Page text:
#3002 – 1995 32c Literary Arts: Tennessee Williams

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U.S. #3002
1995 32¢ Tennessee Williams
Literary Arts Series

Issue Date: October 13, 1995
City: Clarksdale, MS
Quantity: 80,000,000
Printed By: Sterling Sommers for Ashton-Potter (USA) Ltd
Printing Method:
Lithographed
Perforations:
11.1
Color: Multicolored
 
One of the foremost American playwrights of the 20th century, Thomas Lanier Williams was born March 26, 1911, in Columbus, Mississippi. Williams took the name “Tennessee” while studying theater at the University of Iowa. In 1939 he won a Group Theatre Award for four one-act plays, which were published in 1948 under the title American Blues.
 
After Williams’ first professional production, Battle of Angels, ended in disappointment, he created the play that would earn him lasting fame in American theater – The Glass Menagerie. Combining semiautobiographical material with innovative stage techniques this play won a New York Drama Critics’ Circle Award. His next major play, A Streetcar Named Desire (1947), won a Pulitzer Prize. In 1955 Cat on a Hot Tin Roof earned the writer his second Pulitzer.
 
Williams’ works expressed mixed feelings of sexual tension, frustration, and suppressed violence, while maintaining a compassionate, and often romantic, atmosphere. Many of the themes he explored were considered strange or shocking for their time. During his long, successful career, Williams wrote numerous plays, some of which were later made into movies, as well as film scripts, short stories, novels, and verse.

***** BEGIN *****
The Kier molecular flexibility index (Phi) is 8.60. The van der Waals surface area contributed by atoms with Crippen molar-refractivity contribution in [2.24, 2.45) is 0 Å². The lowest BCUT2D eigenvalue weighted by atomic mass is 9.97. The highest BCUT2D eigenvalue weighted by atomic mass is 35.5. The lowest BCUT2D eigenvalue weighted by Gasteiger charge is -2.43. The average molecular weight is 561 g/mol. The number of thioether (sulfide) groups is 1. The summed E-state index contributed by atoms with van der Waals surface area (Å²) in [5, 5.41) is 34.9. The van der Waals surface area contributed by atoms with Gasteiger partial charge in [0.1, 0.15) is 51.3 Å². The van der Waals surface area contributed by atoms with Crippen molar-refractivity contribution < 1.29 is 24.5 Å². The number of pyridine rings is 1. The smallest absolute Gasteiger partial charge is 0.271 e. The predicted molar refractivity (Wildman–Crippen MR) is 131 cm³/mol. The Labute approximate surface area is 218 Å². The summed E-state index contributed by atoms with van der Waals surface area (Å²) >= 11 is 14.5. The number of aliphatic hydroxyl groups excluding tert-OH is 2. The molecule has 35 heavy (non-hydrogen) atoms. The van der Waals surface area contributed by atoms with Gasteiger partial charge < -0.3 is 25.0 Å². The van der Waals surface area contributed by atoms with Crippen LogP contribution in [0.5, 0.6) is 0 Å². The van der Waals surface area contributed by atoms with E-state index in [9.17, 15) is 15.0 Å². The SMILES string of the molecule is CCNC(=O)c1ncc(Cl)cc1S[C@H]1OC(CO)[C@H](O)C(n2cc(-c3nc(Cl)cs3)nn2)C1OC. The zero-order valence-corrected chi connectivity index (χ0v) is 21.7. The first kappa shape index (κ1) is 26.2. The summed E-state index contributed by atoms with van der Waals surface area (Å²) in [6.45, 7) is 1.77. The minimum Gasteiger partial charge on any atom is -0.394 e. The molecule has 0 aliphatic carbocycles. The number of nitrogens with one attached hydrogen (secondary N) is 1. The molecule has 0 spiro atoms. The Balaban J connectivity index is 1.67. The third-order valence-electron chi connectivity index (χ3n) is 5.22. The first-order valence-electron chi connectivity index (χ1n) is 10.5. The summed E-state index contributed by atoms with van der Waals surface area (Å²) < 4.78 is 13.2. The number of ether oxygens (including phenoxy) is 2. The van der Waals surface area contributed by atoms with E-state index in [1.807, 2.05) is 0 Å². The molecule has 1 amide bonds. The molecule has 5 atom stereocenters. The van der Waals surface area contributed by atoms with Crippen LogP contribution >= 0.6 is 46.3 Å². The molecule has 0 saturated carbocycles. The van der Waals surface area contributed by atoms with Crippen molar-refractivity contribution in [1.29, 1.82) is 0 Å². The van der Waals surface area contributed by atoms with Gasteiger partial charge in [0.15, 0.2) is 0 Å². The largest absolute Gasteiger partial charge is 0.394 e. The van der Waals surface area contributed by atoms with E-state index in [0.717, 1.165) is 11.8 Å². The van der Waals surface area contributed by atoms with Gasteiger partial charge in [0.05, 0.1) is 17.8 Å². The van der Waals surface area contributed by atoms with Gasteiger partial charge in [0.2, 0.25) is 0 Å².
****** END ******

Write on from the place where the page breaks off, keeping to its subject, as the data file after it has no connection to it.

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U.S. #3002
1995 32¢ Tennessee Williams
Literary Arts Series

Issue Date: October 13, 1995
City: Clarksdale, MS
Quantity: 80,000,000
Printed By: Sterling Sommers for Ashton-Potter (USA) Ltd
Printing Method:
Lithographed
Perforations:
11.1
Color: Multicolored
 
One of the foremost American playwrights of the 20th century, Thomas Lanier Williams was born March 26, 1911, in Columbus, Mississippi. Williams took the name “Tennessee” while studying theater at the University of Iowa. In 1939 he won a Group Theatre Award for four one-act plays, which were published in 1948 under the title American Blues.
 
After Williams’ first professional production, Battle of Angels, ended in disappointment, he created the play that would earn him lasting fame in American theater – The Glass Menagerie. Combining semiautobiographical material with innovative stage techniques this play won a New York Drama Critics’ Circle Award. His next major play, A Streetcar Named Desire (1947), won a Pulitzer Prize. In 1955 Cat on a Hot Tin Roof earned the writer his second Pulitzer.
 
Williams’ works expressed mixed feelings of sexual tension, frustration, and suppressed violence, while maintaining a compassionate, and often romantic, atmosphere. Many of the themes he explored were considered strange or shocking for their time. During his long, successful career, Williams wrote numerous plays, some of which were later made into movies, as well as film scripts, short stories, novels, and verse.